As a business law attorney, I often tell clients that my goal is to get them rich and KEEP them rich! If you’ve got the motivation to grind and want to create a successful business, then you first need to know how to protect it from attorneys like me.
I know I may not look like it, but I’m that cold-blooded business attorney that will tear a business apart to get my clients paid. Because of that knowledge, I’ve saved my clients hundreds of millions of dollars over the years. If you don’t pay close attention, then you’ll get to see someone like me chopping your childhood dream into pieces in Court.
Cover Your Assets
If you already own, or are preparing to build, your own business, then you absolutely MUST protect yourself from the liabilities of your company. Otherwise, you may end up losing your boats, guns, RVs, and other toys in the event that an employee of your business makes a mistake.
Under Texas law, you can organize your business structure in a manner that protects you personally from the judgments and debts of your company. Some of these structures are: Corporations (Inc.), Limited Partnerships (Ltd.), and Limited Liability Companies (LLC).
Selecting a business structure depends on your Management plan, long-term goals, investment options, and desired tax methods. Personally, I prefer paying fewer taxes, but to each their own.
How Bad Could It Be?
Let’s pretend for a moment that you’re considering opening up your own coffee shop. You enter into a 3-year lease for your storefront, you negotiate a contract for a steady supply of coffee beans, and you lease a billboard for advertisement.
Since you didn’t want to waste time with limiting your liabilities, you decided to just start ordering everything with personal checks, signing leases in your name, and entering into contracts as an individual.
Unfortunately, another world-wide pandemic hits, which essentially closes your doors. Because business isn’t doing so hot, after a few months you have to close up your shop. After closing the doors, your business mail starts showing up at your house. All these creditors are demanding that you personally pay for the company’s debts since on paper, it just looks like you’re an eccentric individual with a serious coffee addiction.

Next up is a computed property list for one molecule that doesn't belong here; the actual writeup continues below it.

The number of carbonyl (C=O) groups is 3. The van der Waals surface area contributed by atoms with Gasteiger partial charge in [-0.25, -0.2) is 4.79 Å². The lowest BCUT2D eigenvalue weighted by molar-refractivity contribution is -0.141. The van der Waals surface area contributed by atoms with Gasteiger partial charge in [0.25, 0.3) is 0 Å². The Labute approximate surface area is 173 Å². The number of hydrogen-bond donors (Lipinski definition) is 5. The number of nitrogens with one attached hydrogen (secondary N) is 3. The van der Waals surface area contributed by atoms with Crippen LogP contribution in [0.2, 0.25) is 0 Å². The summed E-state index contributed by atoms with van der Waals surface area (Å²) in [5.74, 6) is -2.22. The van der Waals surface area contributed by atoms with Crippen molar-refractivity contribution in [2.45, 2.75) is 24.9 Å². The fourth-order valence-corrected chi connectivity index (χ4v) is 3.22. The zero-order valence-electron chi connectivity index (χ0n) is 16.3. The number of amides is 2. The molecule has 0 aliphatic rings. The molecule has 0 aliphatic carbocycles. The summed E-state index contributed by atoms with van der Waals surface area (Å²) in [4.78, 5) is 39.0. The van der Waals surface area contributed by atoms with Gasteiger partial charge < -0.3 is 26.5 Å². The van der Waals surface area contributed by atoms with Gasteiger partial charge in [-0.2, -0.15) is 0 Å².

What Else Could You Do?
Let’s go back and imagine that before you started signing your life away, you organized as a Limited Liability Company (LLC). Then, instead of signing your own name on all of those leases and contracts, you signed your company’s name as the responsible party.
Now fast forward to you closing your doors; it’s like the business was the one that entered into all of those obligations instead of you. When the creditors come calling, they come looking to liquidate the company’s assets and not your personal assets.
The creditors get your business’s coffee maker while your boats, timeshare in Maui, guns, and fun toys remain safe since they aren’t part of your business.
How much does it cost?
The Filing Fees for the Texas Secretary of State are around $300.00, depending on the type of entity. However, this doesn’t cover the drafting of the Corporate Bylaws or Company Operating Agreement. This is one of the most important steps! This is the instruction manual on how your business will function and will be one of the first things that an attorney like me asks for if you find yourself in litigation.
When you’re interviewing attorneys to help you form your business, ask them if the cost includes the Bylaws or Operating Agreement. The costs vary from attorney to attorney, as well as between locations. The beauty though is that an attorney can help you form your business from anywhere in Texas. In my experience, drafting your Operating Agreement or Corporate Bylaws typically aren’t expensive.
I refuse to simply help business owners form their business without understanding how to operate it correctly because that would be like tossing them the keys to a Ferrari without making sure they know how to drive.
So, call your Business Law Attorney today to make sure that they’re helping you to protect your personal assets from the liabilities of your business.
–Authored by Carrie A. Harris, Esq.,
Matthew Harris Law, PLLC – Business Law Division
1001 Main Street, Suite 200, Lubbock, Texas, 79401-3309
Tel: (806) 702-4852 | Fax: (800) 985-9479